A new year means a fresh start! The sooner you tackle studying, the more prepared you are when exams roll around.
Where do you get stuck?
First, identify the area you need help with applesdgothicneo 다운로드. You might have difficulty managing your time and prepping for tests. Maybe it’s memorisation that’s tricky for you. For some, it’s anxiety and nerves before the moment of truth.
Figure out your major issue and then work on a fall-back plan.
1. Memorise like a pro
Most of us can’t store that much information in our short-term memory. At best, you can recall a 7-digit number. To get around this brain-limitation, there is a technique called ‘chunking’.
Our brains remember complex information by stringing them together in a meaningful way. Say, for instance, I ask you to listen to one of your favorite tracks from 5 or 6 years ago: your mind will probably go to some other memories that this song reminds you of. This is how you collect and remember information: you link them together.
The key to using this technique, is to create something meaningful from information that seems random. For example, if you need to memorize a list of groceries, you can create a word from all the first letters. Now you only have one word to remember, and your mind will be able to recall the items more easily.
Another method, is to add meaning & emotion to ideas. Say, for instance, you need to remember the name of a great historian called George: and you have a friend called George, imagining your friend’s face connected to the historical George’s story will make the story more meaningful to you: you’re basically ‘chunking’ the history-lesson to your brain’s existing memories of your friend.
If this way of memorising doesn’t work for you, try:
- Draw mind-maps or write out summaries of your work.
- Create mnemonics to remember important concepts.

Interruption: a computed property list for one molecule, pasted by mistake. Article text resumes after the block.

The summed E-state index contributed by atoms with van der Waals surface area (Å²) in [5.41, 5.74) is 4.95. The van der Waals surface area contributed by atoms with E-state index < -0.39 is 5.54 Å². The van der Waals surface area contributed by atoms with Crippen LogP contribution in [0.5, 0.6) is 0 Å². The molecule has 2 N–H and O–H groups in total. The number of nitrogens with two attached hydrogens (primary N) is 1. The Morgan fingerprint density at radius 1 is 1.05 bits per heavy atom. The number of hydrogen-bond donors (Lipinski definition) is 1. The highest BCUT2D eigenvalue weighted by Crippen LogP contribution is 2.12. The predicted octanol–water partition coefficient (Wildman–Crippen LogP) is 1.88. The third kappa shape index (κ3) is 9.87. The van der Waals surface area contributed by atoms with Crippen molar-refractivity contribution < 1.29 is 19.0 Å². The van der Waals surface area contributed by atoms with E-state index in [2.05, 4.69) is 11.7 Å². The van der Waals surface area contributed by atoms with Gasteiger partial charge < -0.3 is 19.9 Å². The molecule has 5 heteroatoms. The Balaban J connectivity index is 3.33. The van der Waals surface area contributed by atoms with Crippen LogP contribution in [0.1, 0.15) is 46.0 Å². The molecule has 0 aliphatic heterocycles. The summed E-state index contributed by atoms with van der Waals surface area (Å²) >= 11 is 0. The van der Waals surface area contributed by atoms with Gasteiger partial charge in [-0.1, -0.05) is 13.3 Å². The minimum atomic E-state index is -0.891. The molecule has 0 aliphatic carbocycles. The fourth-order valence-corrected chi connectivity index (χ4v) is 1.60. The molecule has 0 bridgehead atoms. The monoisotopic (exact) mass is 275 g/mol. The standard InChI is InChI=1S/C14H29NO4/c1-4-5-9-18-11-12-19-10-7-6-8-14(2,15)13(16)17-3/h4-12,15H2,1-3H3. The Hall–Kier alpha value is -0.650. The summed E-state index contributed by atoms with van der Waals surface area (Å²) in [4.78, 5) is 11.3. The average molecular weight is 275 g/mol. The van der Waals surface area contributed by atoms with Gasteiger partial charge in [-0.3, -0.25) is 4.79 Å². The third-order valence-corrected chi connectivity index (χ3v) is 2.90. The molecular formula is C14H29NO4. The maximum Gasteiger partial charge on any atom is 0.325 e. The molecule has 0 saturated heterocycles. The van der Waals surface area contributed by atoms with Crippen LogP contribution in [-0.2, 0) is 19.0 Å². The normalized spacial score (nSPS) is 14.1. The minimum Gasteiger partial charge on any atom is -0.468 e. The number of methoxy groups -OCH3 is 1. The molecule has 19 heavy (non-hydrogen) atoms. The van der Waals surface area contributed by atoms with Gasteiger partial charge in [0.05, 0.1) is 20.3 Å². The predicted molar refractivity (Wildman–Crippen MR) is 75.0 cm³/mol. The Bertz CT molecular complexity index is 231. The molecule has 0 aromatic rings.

- Memorise your work using flow-charts or diagrams
- Understand your work by teaching it. Research published in the journal Memory & Cognition says that teaching your work, instead of memorising it, is a better way of understanding.
2. Timing is everything
Your course work is hectic, and you have a thriving social life to keep up with too… who has the time?! Start to manage your time early in the year – prioritise and scale down on extramural activities and social events, especially if they’re getting in the way of your academic performance.
Manage your time better:
- Colour-code your tasks on a big calendar in a very visible spot in your room, not just on your phone. This way, it’s hard to avoid and is a physical daily reminder to stay on track.
- If you find your mind wandering and you can’t concentrate, get up and walk around the room. Short breaks will give you a boost of energy. Be flexible but realistic – you don’t have to drop all social obligations for the rest of the term. Simply plan around them.
- Leave enough time for revision.
- Be well-prepared by working through old exam papers.
- Join a study-group for extra help and support.
- Don’t put off a difficult piece of work – ask for help immediately if you don’t understand a concept.
- Find your sweet spot of studying. For some it’s early hours of the morning, for others, it’s a stretch in the afternoon. Find what works for you and stick to it.
- Make time for exercise – it’s scientifically proven that exercise improves your memory.
- Plan ahead – studies have shown that cramming is not the most effective method of memorising your work.
Heart palpitations and sweaty palms before the test? Practise positive self-talk. Come up with a set of affirmations and let these work their magic.
- Do breathing exercises to slow down your heart rate. Or count backwards from 100.
- Be prepared and aware of the amount of writing time.
- Visualise yourself writing confidently and calmly.
- Get enough sleep the night before the test – sleep physically alters the brain to help you memorise your work better.
- Eat a balanced diet to keep your brain sharp and your mind calm.
- Try meditating the night before.
- Nestojko, J.F., Bui, D.C., Kornell, N. et al. Memory & Cognition (2014) 42: 1038. https://doi.org/10.3758/s13421-014-0416-z